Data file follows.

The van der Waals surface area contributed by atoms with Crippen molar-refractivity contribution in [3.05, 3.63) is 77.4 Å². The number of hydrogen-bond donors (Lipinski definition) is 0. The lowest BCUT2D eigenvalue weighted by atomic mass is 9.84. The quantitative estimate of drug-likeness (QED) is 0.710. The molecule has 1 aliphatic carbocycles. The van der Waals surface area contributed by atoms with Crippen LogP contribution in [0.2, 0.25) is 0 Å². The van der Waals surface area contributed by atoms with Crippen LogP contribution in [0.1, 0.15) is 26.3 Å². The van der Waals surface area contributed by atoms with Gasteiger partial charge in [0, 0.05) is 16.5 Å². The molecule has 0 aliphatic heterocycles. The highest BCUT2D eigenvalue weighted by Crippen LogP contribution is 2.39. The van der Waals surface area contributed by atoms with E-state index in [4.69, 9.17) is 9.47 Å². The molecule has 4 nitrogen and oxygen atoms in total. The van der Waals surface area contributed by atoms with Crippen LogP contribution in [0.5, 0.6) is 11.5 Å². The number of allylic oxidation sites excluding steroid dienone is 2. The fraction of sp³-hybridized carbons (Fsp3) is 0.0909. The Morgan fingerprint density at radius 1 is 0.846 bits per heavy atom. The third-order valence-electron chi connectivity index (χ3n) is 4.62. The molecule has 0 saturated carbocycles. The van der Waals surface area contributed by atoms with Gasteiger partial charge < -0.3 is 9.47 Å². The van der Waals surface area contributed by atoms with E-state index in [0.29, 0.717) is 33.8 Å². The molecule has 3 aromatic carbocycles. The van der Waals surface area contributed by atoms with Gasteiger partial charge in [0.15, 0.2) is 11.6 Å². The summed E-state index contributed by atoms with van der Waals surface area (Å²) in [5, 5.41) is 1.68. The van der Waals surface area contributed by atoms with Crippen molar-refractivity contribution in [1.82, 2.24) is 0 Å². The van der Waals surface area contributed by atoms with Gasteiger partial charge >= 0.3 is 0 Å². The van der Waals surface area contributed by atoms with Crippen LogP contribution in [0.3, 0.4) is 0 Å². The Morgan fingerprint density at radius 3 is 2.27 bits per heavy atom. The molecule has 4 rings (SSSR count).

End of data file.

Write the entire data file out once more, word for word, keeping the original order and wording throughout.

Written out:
The van der Waals surface area contributed by atoms with Crippen molar-refractivity contribution in [3.05, 3.63) is 77.4 Å². The number of hydrogen-bond donors (Lipinski definition) is 0. The lowest BCUT2D eigenvalue weighted by atomic mass is 9.84. The quantitative estimate of drug-likeness (QED) is 0.710. The molecule has 1 aliphatic carbocycles. The van der Waals surface area contributed by atoms with Crippen LogP contribution in [0.2, 0.25) is 0 Å². The van der Waals surface area contributed by atoms with Crippen LogP contribution in [0.1, 0.15) is 26.3 Å². The van der Waals surface area contributed by atoms with Gasteiger partial charge in [0, 0.05) is 16.5 Å². The molecule has 0 aliphatic heterocycles. The highest BCUT2D eigenvalue weighted by Crippen LogP contribution is 2.39. The van der Waals surface area contributed by atoms with E-state index in [4.69, 9.17) is 9.47 Å². The molecule has 4 nitrogen and oxygen atoms in total. The van der Waals surface area contributed by atoms with Crippen LogP contribution in [0.5, 0.6) is 11.5 Å². The number of allylic oxidation sites excluding steroid dienone is 2. The fraction of sp³-hybridized carbons (Fsp3) is 0.0909. The Morgan fingerprint density at radius 1 is 0.846 bits per heavy atom. The third-order valence-electron chi connectivity index (χ3n) is 4.62. The molecule has 0 saturated carbocycles. The van der Waals surface area contributed by atoms with Gasteiger partial charge < -0.3 is 9.47 Å². The van der Waals surface area contributed by atoms with E-state index in [0.29, 0.717) is 33.8 Å². The molecule has 3 aromatic carbocycles. The van der Waals surface area contributed by atoms with Gasteiger partial charge in [0.15, 0.2) is 11.6 Å². The summed E-state index contributed by atoms with van der Waals surface area (Å²) in [5, 5.41) is 1.68. The van der Waals surface area contributed by atoms with Crippen molar-refractivity contribution in [1.82, 2.24) is 0 Å². The van der Waals surface area contributed by atoms with Gasteiger partial charge >= 0.3 is 0 Å². The van der Waals surface area contributed by atoms with Crippen LogP contribution in [0.3, 0.4) is 0 Å². The Morgan fingerprint density at radius 3 is 2.27 bits per heavy atom. The molecule has 4 rings (SSSR count).